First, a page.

Thoroughbred racehorse experts have questioned why the Government's Brexit plan did not specifically mention the €1.3 billion euro industry.
The Irish Thoroughbred Breeders' Association (ITBA) and the Alliance for Racing and Breeding said negotiators should look at solving issues around border crossings by using enhanced chip technology and dedicated horse lanes at key ports.
But they warned that the long-standing tradition of racehorses being moved freely from Ireland to Britain and France under a special treaty is at risk from Brexit.
Elizabeth Headon, of the Alliance for Racing and Breeding, said there were welfare concerns about valuable horses being forced to remain in horse boxes for prolonged periods at border checkpoints.
"While it may be quite hidden now, if we got into a position where there are fewer runners at Cheltenham it would be very visible, very public, very quickly and everybody would say what's going on, where are these horses," she said.
"It was a little disappointing that in the Government plan for Brexit our sector was not specifically named."
The Seanad Special Select Committee on the Withdrawal of the United Kingdom was told there are about 200 horses moving between Britain and Ireland every week and about 17,000 work in the thoroughbred industry.
"Unlike many other sectors, we simply cannot turn to develop large racing industries in other EU countries."
At the Cheltenham Festival in March there were a record 19 Irish-trained winners and at Royal Ascot last year, one in three races was won by Irish-trained horses.
Headon, who is on the board of Horse Racing Ireland, said: "British racing is not a replacable market for the Irish thoroughbred industry.
"Unlike many other sectors, we simply cannot turn to develop large racing industries in other EU countries such as Denmark, Portugal or Germany, or adapt our product to suit new markets."
The committee was also told the industry believes there is a lot of interest and support for it, and that their ideas to solve issues around Brexit, the border and the transport of racehorses and bloodstock would not be resisted.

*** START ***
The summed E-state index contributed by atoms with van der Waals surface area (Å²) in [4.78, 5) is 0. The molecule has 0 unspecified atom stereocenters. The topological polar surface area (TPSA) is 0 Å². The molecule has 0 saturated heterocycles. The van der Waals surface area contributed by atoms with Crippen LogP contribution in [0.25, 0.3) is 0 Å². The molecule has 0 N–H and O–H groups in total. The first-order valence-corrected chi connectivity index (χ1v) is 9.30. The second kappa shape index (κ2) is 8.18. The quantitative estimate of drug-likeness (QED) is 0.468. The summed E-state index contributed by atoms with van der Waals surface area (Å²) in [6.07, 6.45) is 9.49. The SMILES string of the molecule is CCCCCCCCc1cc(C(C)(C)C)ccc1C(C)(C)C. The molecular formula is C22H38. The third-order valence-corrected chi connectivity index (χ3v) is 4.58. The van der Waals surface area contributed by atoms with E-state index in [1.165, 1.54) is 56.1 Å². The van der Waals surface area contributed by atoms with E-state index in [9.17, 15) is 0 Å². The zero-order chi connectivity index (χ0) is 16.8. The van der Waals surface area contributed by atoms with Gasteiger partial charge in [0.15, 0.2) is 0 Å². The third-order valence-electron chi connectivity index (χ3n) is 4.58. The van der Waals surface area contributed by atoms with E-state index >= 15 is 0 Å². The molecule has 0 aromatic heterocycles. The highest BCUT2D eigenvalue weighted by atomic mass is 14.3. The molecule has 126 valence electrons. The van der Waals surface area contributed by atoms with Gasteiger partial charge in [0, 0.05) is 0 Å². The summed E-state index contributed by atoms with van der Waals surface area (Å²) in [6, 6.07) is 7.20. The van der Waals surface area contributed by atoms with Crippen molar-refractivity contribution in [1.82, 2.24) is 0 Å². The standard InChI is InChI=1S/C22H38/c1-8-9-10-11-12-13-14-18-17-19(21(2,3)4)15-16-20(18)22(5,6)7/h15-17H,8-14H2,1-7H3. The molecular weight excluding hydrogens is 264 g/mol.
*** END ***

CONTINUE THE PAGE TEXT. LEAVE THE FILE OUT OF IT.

Headon said there are big concerns that owners who currently use Ireland as a base for their animals would instead opt for Newmarket.
"There would be huge consequences for rural employment for us," she said.
On the free movement of thoroughbred horses between Ireland, Britain and France, Shane O'Dwyer, ITBA chief executive, said there is a risk that under European rules Ireland and France would not be allowed to have a treaty with Britain to allow for open borders for the equine industry.
"It is vital that this agreement is retained," he told the committee.
Elsewhere, the Ulster Farmers' Union told the committee that the UK Government should make a clear statement on the future for migrant workers after Brexit.
The organisation said food processors and the wider agri-business sector would not be able to find people born and raised in Northern Ireland to fill the jobs currently being done by people from overseas.
Barclay Bell, UFU president, said: "Could they employ local staff - the answer is no.
"We feel this is one (issue) that we need a clear statement from the UK Government on where they are going with this one."